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No business can stay afloat, let alone grow, without traffic, but the concept is such a grand piece of online marketing that it’s best to divide it into multiple topics. Check out each of the main types of online traffic to better understand which ones are worth optimizing for your own business. We’ve also added optimization tips for each.
Imagine you want to search online for a certain store in your local mall. You type in that mall’s URL by memory, and boom, you’re on the site. This is direct traffic, and it only gives you natural, warm leads who are familiar with your business, as accidentally typing in the URL is extremely unlikely.
Web browser designs make repeat direct traffic easy to rack up. Autocompletion URLs based on browser cache information allow someone to begin typing in the URL to your site, hit enter, and instantly go there. There isn’t much more to direct traffic, so the only real way to encourage it is by having a simple, easy-to-remember URL that you can mention easily.
Image via Flickr by manoftaste.de
Search traffic is the opposite of direct. As seen from the ubiquity of search engines, people aren’t usually sure what they’re looking for and want a list of options. When people type something into a search engine, find your site among the results, and click, that’s a successful search hit. Search engine optimization is no less valuable today than it was a decade ago, but many of the rules have changed.
Do not follow old, black hat gimmicks to try to make your website show up more often, such as keyword-stuffing, link-farming, and anything that relies on exploiting the system. Sure, sometimes bad SEO websites get away with this, but they’re far more likely to get punished by the algorithms. Instead, focus on making good content that serves a defined audience and includes natural placement of long-tail keywords.
Referral traffic simply means someone not associated with your business offered a direct link to your website, and traffic followed it to you. It pairs very well with a search traffic strategy, especially with things such as blog tours. If you can get a number of related businesses, experts, and content providers to make or host content that links back to you, referral traffic will gradually pour in.
While it is good to know what referral traffic is, this is a very broad category, so it’s best to move on and focus on smaller subtypes. This will help you understand what sort of referral traffic you should optimize for.
This next type of traffic — social — can work in perfect harmony with an SEO campaign. When someone finds your website through a post, shared or otherwise, on social media, that qualifies as a social hit. Even if they searched within the social media site and found you, it’s better classified as social traffic before search traffic. To a degree, social might be considered a type of referral traffic.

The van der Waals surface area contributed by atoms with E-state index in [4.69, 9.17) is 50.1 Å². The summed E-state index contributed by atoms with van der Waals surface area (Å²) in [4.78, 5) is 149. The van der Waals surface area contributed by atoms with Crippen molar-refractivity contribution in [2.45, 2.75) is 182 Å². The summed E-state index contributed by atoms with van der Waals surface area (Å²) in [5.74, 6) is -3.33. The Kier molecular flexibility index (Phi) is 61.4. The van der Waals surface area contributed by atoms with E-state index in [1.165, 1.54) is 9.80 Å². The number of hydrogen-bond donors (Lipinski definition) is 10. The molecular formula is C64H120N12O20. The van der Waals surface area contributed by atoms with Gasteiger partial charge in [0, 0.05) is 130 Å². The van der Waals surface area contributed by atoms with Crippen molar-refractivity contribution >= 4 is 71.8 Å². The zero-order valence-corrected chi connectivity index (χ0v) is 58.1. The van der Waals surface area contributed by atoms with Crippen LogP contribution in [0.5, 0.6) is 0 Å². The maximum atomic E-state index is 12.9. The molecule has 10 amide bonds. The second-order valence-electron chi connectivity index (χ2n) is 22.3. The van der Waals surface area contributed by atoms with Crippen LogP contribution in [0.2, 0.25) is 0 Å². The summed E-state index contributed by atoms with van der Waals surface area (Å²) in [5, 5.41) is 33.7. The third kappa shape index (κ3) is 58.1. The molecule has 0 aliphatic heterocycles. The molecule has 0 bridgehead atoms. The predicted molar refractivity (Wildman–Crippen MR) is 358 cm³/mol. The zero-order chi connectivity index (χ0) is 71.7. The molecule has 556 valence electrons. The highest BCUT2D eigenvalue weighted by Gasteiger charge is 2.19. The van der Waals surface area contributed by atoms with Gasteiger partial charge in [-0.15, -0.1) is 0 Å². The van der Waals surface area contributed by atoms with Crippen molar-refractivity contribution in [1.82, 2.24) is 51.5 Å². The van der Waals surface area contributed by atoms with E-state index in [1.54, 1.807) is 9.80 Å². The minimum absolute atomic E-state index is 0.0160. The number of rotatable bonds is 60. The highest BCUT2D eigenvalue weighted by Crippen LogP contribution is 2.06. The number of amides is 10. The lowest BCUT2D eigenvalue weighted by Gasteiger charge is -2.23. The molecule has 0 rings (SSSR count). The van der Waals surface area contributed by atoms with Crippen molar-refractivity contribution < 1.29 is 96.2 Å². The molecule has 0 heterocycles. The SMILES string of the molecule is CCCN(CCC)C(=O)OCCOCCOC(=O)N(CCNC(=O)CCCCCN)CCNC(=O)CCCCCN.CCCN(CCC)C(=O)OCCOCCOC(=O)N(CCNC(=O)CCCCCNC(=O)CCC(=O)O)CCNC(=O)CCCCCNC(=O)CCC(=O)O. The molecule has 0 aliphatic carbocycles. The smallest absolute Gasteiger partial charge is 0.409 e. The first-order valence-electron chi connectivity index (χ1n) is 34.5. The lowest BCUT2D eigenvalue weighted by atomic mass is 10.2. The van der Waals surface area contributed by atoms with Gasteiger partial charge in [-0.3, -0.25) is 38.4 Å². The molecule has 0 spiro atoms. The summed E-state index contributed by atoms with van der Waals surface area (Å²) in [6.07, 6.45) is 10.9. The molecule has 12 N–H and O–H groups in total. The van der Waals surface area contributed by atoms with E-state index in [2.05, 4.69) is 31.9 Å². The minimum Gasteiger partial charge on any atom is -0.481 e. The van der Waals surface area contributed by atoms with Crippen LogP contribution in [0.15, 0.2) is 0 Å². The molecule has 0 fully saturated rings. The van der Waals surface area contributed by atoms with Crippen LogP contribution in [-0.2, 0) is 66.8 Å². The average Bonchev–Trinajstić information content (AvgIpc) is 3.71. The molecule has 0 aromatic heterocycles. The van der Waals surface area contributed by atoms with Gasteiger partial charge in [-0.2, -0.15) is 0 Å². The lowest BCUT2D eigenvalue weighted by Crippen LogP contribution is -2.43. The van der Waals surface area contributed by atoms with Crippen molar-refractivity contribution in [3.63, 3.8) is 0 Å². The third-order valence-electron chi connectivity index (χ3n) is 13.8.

Social traffic is also a challenge to master. While search traffic can bring about steady, solid flows with enough effort, social has the potential to explode due to the viral nature of shared content. We can’t emphasize enough that last word: content. Amusing memes or agreeable posts might get you engagement, but what really inspires people to spread something around the internet is helpful, entertaining, or otherwise impactful blog posts, infographics, videos, etc.
Optimizing such things will come down to research on what sites are most popular with your audience and what’s working for your competitors. It also helps to study what people wish your competitors were doing better.
This is another large category worth understanding. Organic traffic simply means there was no paid advertisement involved in getting the online hit. Good SEO content invites organic traffic by being naturally worthy of showing up in relevant search engine result pages. Since everything we’ve covered so far is technically organic traffic, let’s move on to its counterpart.
Somewhat separate from all other types, paid traffic means you are spending money to get the impressions, clicks, and other results associated with traffic. It blends into social traffic very well, now that sites like Facebook and Twitter allow you to boost posts, create ads, and more.
Most successful online businesses rely on paid traffic to some degree. The key is split testing and refinement and better understanding one’s audience and what ads they are most likely to click. This way, you’ll end up with more clicks for less overall ad spend and can begin forming a reliable model of profit made in sales per dollar spent on advertising.
Email traffic is a type of referral where you, or someone else, send emails en masse to people on an opt-in list. The sent email can entice them to click a link that takes them to the page you want them to visit. This sort of strategy is thunderously powerful and worth the effort taken to build an authentic list of interested leads or connections with others who have big lists.
Email traffic works best with content marketing. Use content to draw people to your site via search, social, paid traffic, etc., and then offer an incentive, such as a comprehensive e-book on the same topic, in exchange for signing up to a mailing list. The other powerful strategy is a mutual referral, where two businesses with similar audiences recommend each other’s content, essentially sharing leads to grow each other’s lists.
You might have noticed that creating great content and testing things are the yin and yang to most traffic types, especially the really powerful ones like search and email. Hopefully, now that you’ve seen such a gargantuan topic as online traffic sliced into seven categories, you have a better sense of where to focus your time and money. Just remember not to undersell the potential of making great content, because that trend shows no sign of slowing down.